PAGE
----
Review of Accounting Studies, 7, 435–457, 2002
2002 Kluwer Academic Publishers. Manufactured in The Netherlands.
Reliability of Asset Revaluations: The Impact
of Appraiser Independence
University of Southern Queensland
University of Pennsylvania, Wharton School, 2424 Steinberg Hall-Dietrich Hall, Philadelphia, PA 19104-6365
Abstract. In this paper we examine whether there are differences in the reliability of asset revaluations made
by boards of directors versus independent (external) appraisers. We use a sample of recognized Australian asset
revaluations. As a ﬁrst step we examine the determinants of the choice between director-based revaluations and
those undertaken by independent appraisers. We ﬁnd that independent appraisers are more likely to be used for
revaluations of land and buildings and directors are more likelyforinvestments, plant and equipment and identiﬁable
intangibles. We interpret this as evidence of ﬁrms harnessing directors’ knowledge of asset speciﬁcities. We also
ﬁnd that ﬁrms with less independent boards are more likely to use independent appraisers. We interpret this as
evidence of substitutability between governance mechanisms.
As for differences in reliability, we ﬁnd that revaluations of plant and equipment that are made by independent
appraisers are more reliable than those by directors. However, we are unable to detect a difference for other
classes of non-current assets. We deﬁne reliability in terms of ex-post adjustments of recognized value increases.
Reliability is determined by an examination of the extent to which upward revaluations are subsequently reversed.
Keywords: asset revaluations, corporate governance, reliability
JEL Classiﬁcation: G34, M41
The current move towards greater internationalization of accounting standards has rekindled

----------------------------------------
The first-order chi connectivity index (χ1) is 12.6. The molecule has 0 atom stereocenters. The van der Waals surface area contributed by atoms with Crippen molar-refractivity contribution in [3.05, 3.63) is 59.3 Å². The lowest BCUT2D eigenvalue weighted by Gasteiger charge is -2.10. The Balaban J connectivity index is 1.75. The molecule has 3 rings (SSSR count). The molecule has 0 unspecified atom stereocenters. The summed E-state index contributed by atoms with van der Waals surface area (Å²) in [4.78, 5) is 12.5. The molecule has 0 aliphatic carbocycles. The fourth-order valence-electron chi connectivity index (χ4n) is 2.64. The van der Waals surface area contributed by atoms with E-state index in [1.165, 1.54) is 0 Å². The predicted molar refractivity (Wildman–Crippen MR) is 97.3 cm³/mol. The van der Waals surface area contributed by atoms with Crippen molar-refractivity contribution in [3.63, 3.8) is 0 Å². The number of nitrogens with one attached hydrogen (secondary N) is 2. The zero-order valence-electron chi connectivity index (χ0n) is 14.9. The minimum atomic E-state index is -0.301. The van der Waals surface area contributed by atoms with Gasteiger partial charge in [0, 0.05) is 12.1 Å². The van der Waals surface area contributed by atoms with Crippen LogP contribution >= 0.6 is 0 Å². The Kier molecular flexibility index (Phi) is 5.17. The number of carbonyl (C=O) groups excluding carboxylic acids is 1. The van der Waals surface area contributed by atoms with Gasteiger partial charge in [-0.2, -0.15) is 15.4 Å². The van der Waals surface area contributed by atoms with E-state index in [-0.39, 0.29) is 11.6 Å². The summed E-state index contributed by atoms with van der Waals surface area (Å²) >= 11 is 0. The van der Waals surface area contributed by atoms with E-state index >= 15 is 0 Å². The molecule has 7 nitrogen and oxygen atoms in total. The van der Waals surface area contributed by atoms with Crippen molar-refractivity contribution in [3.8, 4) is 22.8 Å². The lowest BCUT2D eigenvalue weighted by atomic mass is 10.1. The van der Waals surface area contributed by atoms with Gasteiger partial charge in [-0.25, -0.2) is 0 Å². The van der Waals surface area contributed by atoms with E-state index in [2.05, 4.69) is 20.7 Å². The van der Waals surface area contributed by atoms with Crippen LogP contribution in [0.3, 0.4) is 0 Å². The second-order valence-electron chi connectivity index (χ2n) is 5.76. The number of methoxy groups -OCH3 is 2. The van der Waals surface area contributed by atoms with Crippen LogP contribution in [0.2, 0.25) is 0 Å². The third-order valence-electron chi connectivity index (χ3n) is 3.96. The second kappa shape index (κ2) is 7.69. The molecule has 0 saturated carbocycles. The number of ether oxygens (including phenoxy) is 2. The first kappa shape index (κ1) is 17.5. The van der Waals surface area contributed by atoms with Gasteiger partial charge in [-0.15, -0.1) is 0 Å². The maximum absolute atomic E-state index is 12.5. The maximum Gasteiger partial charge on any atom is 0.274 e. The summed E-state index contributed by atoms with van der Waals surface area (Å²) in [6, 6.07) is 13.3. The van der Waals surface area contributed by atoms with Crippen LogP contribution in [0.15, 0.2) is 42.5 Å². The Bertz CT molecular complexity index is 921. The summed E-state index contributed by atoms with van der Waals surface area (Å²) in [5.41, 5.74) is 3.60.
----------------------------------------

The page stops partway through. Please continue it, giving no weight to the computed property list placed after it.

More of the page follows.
the debate over the recognition of current values. In particular, the International Accounting
Standards Committee (IASC) re-issued IAS 16 Property, Plant and Equipment on 1 October,
1998, and the Financial Accounting Standards Board (FASB) has undertaken to assess the
provisions of this standard as part of its review of international accounting standards. IAS 16
allows for upward revaluations of non-current assets, and requires disclosures identifying
whether an independent appraiser was involved. Proponents of asset revaluations contend
that by disallowing the recognition of upward revaluations, the US may be foregoing oppor-
tunities to increase the relevance of ﬁnancial statements. However, US regulators have very
strict views about the internationalization of accounting standards. Schroeder (1998) cites
previous SEC chairman Arthur Levitt as saying “Any set of global accounting standards
must satisfy a fundamental test—does it provide the necessary transparency, comparability
and full disclosure?” The reliability of current value estimates is an important issue facing
regulators assessing the merits of asset revaluations.
Asset revaluations have received considerable research interest recently (Easton, Eddey
and Harris, 1993; Barth and Clinch, 1998; and Aboody, Barth and Kasznik, 1999). They